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State runs prisons better than companies, chief says

By ASSOCIATED PRESS
Published August 3, 2006


TALLAHASSEE - Private companies are good at financing and building prisons, but the state is better at running them, state Corrections Secretary James McDonough said.

Florida has five privately owned and operated prisons and a sixth under construction, but McDonough said Tuesday that he was unsure if there will be any more.

"In some areas, we've saved the state a lot of money by outsourcing," McDonough said during a radio call-in show on WFLA-FM. "The inmates in that system are still mine. I still have the obligation to make sure that they're properly taken care of, and even more important, that they're secured."

An internal audit by the Department of Management Services last year said the state overpaid for private prison operations by nearly $13-million.

Private prisons still are cheaper because Florida law requires they be paid at least 7 percent less per inmate than state-owned facilities, Gov. Jeb Bush said Wednesday.

"I do believe that the prison system by-and-large will remain, and should remain, public in nature," Bush said. "It's probably healthy to have private prisons just to keep everybody honest, to make sure we're controlling costs."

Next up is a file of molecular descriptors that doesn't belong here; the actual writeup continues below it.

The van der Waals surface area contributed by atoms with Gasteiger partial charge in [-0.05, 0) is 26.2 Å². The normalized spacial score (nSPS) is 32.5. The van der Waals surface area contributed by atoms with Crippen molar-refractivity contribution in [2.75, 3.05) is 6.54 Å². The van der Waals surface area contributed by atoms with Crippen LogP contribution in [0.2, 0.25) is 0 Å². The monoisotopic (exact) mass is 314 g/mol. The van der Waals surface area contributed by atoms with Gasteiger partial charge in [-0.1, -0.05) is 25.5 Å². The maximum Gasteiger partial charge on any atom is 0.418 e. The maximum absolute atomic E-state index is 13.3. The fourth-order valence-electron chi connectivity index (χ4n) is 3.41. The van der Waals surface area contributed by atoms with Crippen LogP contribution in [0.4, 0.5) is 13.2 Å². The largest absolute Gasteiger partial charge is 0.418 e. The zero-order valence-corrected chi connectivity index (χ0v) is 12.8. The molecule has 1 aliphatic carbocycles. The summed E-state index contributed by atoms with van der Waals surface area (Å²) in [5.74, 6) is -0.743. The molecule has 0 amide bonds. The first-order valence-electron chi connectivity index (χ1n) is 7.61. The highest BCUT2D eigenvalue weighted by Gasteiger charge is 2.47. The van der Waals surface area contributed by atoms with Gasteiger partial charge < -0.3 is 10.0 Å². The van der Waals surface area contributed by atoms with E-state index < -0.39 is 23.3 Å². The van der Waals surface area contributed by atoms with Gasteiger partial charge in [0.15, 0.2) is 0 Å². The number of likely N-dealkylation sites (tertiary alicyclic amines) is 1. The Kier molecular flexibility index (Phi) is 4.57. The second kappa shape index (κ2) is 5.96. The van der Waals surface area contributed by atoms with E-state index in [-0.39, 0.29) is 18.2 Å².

McDonough has spent the last six months cleaning up a contracting scandal and other problems at the Corrections Department. The two companies that run the state's private prisons, Nashville, Tenn.-based Corrections Corporation of America, or CCA, and GEO Group of Boca Raton, have not been implicated.

Bush fired McDonough's predecessor, James Crosby, who pleaded guilty last month in federal court to taking kickbacks from a company that sold snacks and other items at a prison canteen. Another former prison official also pleaded guilty in that case.

CCA marketing director Steve Owen said the state has benefited from privatization, noting the company's facilities have met a requirement to operate for at least 7 percent less than state-owned prisons.

A GEO spokesman did not immediately respond to a request for comment Wednesday.

McDonough's comments were welcomed by David Murrel, executive director of the Florida Police Benevolent Association, which represents state prison guards.

"The public, the government can do a better job of running prisons than private corporations who are just at it to make a buck," Murrel said.

[Last modified August 3, 2006, 08:09:30]


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